Lowering the Curtain Edgar Degas Buy Art Prints Now
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Tom Gurney BSc (Hons) is an art history expert with over 20 years experience
Published on June 19, 2020 / Updated on October 14, 2023
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The beautiful artwork originally titled Le Rideau Tombe translates evidently to Lowering The Curtain.

The stunning piece produced by artist Edgar Degas captivates lovely movement throughout his work as he gives the viewer a glimpse into his view out towards the world. The artist is well known for imitating grace and the arts throughout his paintings in the focus of Ballet. Edgar Degas is prominently known as a captivating artist that adored showcasing the many wonders he witnessed throughout his life.

The painting, Lowering The Curtain, gives the viewer a swift glimpse of a moment that seized the artist. Degas attended numerous social outings to the opera, performances, restaurants, and most notably the ballet. He felt a need to illustrate the beauty he saw during the outings throughout his work. Lowering The Curtain perfectly captures the artist's fascination with what goes on behind the scenes when others do not pay attention.

The painting depicts numerous ballerinas running in opposite directions towards the left and right. The focal point figure that captures the viewer's attention is the woman near the centre of the frame to the right. She quickly throws her right arm towards her with her left arm towards the opposite direction. The ballerina lunges forward and placed her left leg in front of her. Her right leg is pointed towards the floor near the back of her body as she pushes away.

The focal ballerina's body is bent forward as she eludes her body in the direction quickly. The ballerina does not hold any element of grace as it seems her number has ended, and she is quickly attempting to get off stage. The other ballerina to her right whose face is evident to the viewer is heading towards the same direction as the focal ballerina.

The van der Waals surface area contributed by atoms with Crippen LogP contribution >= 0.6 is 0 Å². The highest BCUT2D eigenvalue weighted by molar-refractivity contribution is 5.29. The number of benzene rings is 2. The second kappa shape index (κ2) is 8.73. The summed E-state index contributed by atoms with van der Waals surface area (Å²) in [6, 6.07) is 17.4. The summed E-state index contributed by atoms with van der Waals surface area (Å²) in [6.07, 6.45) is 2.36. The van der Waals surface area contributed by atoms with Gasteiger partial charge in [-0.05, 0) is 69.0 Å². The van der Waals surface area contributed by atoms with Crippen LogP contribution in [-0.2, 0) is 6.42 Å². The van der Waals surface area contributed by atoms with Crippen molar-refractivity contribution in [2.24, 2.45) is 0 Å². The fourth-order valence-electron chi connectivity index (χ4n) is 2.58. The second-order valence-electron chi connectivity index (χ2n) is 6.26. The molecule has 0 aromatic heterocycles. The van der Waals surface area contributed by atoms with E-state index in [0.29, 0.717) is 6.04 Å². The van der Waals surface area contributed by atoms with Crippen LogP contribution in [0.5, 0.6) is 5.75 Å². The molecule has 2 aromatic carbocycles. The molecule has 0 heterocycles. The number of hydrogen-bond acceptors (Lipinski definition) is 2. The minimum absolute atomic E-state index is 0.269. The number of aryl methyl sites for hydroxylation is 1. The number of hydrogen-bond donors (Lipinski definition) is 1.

However, this woman has an element of grace in her face as she still acts for the audience. While the focal ballerina’s arm is lounged forward, the other woman’s arm is still graceful while she finishes the number. There’s two women are captivated by different energies as they run off stage and prepare for the next part of the show.

The stunning element that truly captures the viewer's attention is the magnificent detailing of north ballerina’s costumes. A classic off the collar bone corset is worn in a gentle salmon colour. A brighter orange design covers their shoulders. Towards the waist of the woman, an orange belt ties the skirt and corset together as one unity. The belt has a large bow on it facing the front of the women's waist. The stunning element that absolutely captures the viewer is the beautiful large skirt that flows towards the ground. This white puffy pink skirt is a tad longer than the usual skirts worn by ballerinas at the time. The large romantic tutu burns open in endless layers of ruffled shifting and texture. A layer of blue fabric covers rows of the skirt, finally falling into a classic ruffle. Small swirling details are evident throughout the light shades of fabric on the skirt.

If the viewer looks towards the back of the stage, the bottom half of blue ballerinas is evident. A number of legs and skirts fill the canvas as these ballerinas too attempt to get off stage. As there is a significant constant theme in the ballerinas costumes, it is quite evident that these women are part of the same scene. A stunning warm curtain falls towards the bottom of the stage, hiding the audience from the show. Shades of orange and pink pastels bleed into one another in soft strokes. While it's evident that Degas didn't care for the quality of the curtain, it grabs the viewer's attention through it's warm tangerine-sorbet shades.